Photo via Joshua Gunter
Being vice president of player personnel with the Cleveland Browns from 2016-18 definitely gave Andrew Berry some familiarity with the franchise once he took over the Browns’ general managing reigns on Jan. 27, 2020.
Familiarity, however, would not put Berry on the automatic pathway toward success. After all, Berry was put in charge of a franchise that, at the time of his hire, did not have a postseason berth to its name for 17 years.
Although Cleveland had the inability to string together playoff spots, let alone division titles, Berry has grabbed the Browns’ general managing gig by the horns and has not only given Cleveland a glimpse of hope in the short term (as you will see in a second), but also a sound framework toward long-term stability as a potent AFC North force.
So, what did the Harvard graduate do to make this possible? Let’s dive and see what the 34-year-old has done over his past two free agency periods.
Specifically, let’s first look at the offensive line.
During the 2019 season, Cleveland’s offensive line left a bit to be desired. Although their sack totals were not putrid at face value (Cleveland’s 41 sacks were tied for 16th in the entire league), all you needed to see was Baker Mayfield’s Sack Percentage (Sk%), which looks at the percentage of the time a quarterback is sacked when attempting to pass. His 7.0 Sk% was a notable spike when compared to his 2018 rookie campaign (4.9 Sk%). As a result, it should be to no one’s surprise that, collectively, Mayfield was pressured more, hit more, and as a result, was forced to throw much earlier than anticipated.
So, what did Berry do to alleviate the concern that was Mayfield’s security (or lack thereof)? He brought in Jack Conklin from the Tennessee Titans, who automatically filled a void at the right tackle position. But it didn’t stop there. With Cleveland’s 10th-overall draft selection in the 2020 NFL Draft, they selected tackle Jedrick Wills Jr. out of the University of Alabama, who in turn started 15 games during his rookie season.
With these two moves, Berry solidified the quarterback’s protective unit from the edge-rushers, which in turn allowed for better usages in roll-out plays, screens and scrambles.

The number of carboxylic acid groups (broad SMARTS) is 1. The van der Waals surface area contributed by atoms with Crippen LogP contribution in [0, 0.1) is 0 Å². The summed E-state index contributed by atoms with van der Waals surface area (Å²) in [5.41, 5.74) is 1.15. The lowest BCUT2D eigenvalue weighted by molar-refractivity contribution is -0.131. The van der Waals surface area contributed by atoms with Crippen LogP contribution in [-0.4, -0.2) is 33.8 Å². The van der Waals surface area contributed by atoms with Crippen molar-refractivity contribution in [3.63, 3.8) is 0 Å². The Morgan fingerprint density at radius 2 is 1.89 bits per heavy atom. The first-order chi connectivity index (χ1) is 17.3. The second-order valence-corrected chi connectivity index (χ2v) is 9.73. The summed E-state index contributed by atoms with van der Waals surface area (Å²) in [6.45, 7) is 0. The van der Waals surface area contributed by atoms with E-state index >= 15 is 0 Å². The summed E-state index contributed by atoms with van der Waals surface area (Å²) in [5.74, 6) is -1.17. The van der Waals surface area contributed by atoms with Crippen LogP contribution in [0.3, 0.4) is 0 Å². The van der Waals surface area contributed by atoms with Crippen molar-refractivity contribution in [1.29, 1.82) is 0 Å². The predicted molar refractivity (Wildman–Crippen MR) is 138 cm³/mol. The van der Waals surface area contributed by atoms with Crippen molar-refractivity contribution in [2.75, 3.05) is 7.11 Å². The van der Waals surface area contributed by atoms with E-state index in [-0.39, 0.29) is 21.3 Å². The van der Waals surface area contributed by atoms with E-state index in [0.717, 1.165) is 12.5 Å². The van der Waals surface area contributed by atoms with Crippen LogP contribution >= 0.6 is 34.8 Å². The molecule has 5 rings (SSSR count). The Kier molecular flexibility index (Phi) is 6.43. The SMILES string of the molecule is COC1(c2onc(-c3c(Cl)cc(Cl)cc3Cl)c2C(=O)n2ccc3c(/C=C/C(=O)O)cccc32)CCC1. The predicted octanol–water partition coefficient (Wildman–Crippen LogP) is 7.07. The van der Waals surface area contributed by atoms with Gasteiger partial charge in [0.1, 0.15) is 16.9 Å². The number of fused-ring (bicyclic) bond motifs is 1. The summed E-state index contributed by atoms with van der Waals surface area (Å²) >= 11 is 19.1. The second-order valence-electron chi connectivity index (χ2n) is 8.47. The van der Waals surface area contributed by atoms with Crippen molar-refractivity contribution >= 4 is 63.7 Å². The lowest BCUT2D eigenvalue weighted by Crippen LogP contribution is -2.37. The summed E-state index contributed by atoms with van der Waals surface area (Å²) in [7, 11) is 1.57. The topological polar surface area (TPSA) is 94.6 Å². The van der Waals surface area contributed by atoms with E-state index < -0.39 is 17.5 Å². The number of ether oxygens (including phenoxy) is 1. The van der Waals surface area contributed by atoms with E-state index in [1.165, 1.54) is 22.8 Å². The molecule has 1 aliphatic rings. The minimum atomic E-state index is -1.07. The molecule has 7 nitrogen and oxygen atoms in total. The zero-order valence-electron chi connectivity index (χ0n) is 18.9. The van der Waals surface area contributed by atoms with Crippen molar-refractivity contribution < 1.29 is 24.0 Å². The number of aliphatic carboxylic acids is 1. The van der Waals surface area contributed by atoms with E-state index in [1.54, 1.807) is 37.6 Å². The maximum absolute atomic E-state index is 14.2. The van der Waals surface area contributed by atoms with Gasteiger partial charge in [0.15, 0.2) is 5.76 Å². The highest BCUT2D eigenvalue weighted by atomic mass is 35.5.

In order to further solidify Mayfield’s offensive capabilities, Berry brought in tight end Austin Hooper on a four-year, $42 million contract and additionally nabbed 2019 John Mackey Award winner Harrison Bryant in the fourth round of the 2020 NFL Draft. When talking about killing two birds with one stone, Berry definitely had it in mind with these two, as they not only gave Cleveland an additional array of offensive options, but a pair of blockers that could substitute as D-gap defenders, too.
These moves, coupled with a slew of additional smaller-scale transactions (such as a two-year, $13.25 million contract extension to running back Kareem Hunt), all illustrated what Berry really wanted to accomplish – give Mayfield everything he can to replicate his 2018 success.
The end result? A deeper, more refined offense, and more importantly, a much more comfortable quarterback.
But the need to fix weaknesses did not end at the drop of a dime. Not as long as the secondary could be improved, that is. And be improved it most certainly did, as Berry acquired defensive back Grant Delpit with his second-round selection in the draft.
The collection of moves (even with Delpit missing the entire 2020 season) netted Cleveland with a sharper offensive line, more efficient offense and just enough defense to net the Browns with an 11-5 record and even a postseason dub against a heated rival in the Pittsburgh Steelers.
Berry’s point of emphasis heading into 2021 NFL Free Agency, however, has not only been the significant strengths his franchise has at its disposal, but in the one area that has still needed improvement: the secondary.
Striking a multi-year deal with John Johnson III and Troy Hill has netted the Browns a pair of flexible players that can not only guard speedy wide receivers, but also provide a mentoring role to the likes of other defensive backs, including Greedy Williams and Delpit.
With these moves, Berry decided that, since Mayfield was already comfortable, it was time to now keep the defense comfortable and confident in who they had patrolling in the secondary.
Over a span of less than two springs, Berry has not been calm, cool and collected. Well, he has, but he has not been patient. No, he has been proactive. Proactive enough to recognize Cleveland’s flaws and fix them in more ways than just one.
The plugging of holes has given Cleveland more recognition as a postseason force, and should Berry continue his trend of proactivity, they will be a scary team for many a playoff season.